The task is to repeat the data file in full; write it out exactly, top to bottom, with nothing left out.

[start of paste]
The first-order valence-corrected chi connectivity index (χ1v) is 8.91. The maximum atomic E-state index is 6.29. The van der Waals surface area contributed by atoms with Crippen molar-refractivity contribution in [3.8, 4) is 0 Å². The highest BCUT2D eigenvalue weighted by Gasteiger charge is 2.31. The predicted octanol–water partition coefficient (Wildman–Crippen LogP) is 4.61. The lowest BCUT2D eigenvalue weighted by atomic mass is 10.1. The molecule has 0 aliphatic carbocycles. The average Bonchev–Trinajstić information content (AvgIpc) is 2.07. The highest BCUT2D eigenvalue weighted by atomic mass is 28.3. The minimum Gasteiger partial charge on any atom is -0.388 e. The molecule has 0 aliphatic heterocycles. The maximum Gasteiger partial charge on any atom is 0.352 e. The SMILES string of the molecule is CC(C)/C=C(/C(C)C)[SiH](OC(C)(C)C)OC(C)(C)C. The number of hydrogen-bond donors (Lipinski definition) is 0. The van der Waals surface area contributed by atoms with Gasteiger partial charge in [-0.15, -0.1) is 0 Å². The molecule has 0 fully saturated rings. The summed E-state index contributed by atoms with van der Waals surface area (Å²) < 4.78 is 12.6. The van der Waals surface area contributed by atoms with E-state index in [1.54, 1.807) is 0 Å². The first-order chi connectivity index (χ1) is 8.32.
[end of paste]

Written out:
The first-order valence-corrected chi connectivity index (χ1v) is 8.91. The maximum atomic E-state index is 6.29. The van der Waals surface area contributed by atoms with Crippen molar-refractivity contribution in [3.8, 4) is 0 Å². The highest BCUT2D eigenvalue weighted by Gasteiger charge is 2.31. The predicted octanol–water partition coefficient (Wildman–Crippen LogP) is 4.61. The lowest BCUT2D eigenvalue weighted by atomic mass is 10.1. The molecule has 0 aliphatic carbocycles. The average Bonchev–Trinajstić information content (AvgIpc) is 2.07. The highest BCUT2D eigenvalue weighted by atomic mass is 28.3. The minimum Gasteiger partial charge on any atom is -0.388 e. The molecule has 0 aliphatic heterocycles. The maximum Gasteiger partial charge on any atom is 0.352 e. The SMILES string of the molecule is CC(C)/C=C(/C(C)C)[SiH](OC(C)(C)C)OC(C)(C)C. The number of hydrogen-bond donors (Lipinski definition) is 0. The van der Waals surface area contributed by atoms with Gasteiger partial charge in [-0.15, -0.1) is 0 Å². The molecule has 0 fully saturated rings. The summed E-state index contributed by atoms with van der Waals surface area (Å²) < 4.78 is 12.6. The van der Waals surface area contributed by atoms with E-state index in [1.54, 1.807) is 0 Å². The first-order chi connectivity index (χ1) is 8.32.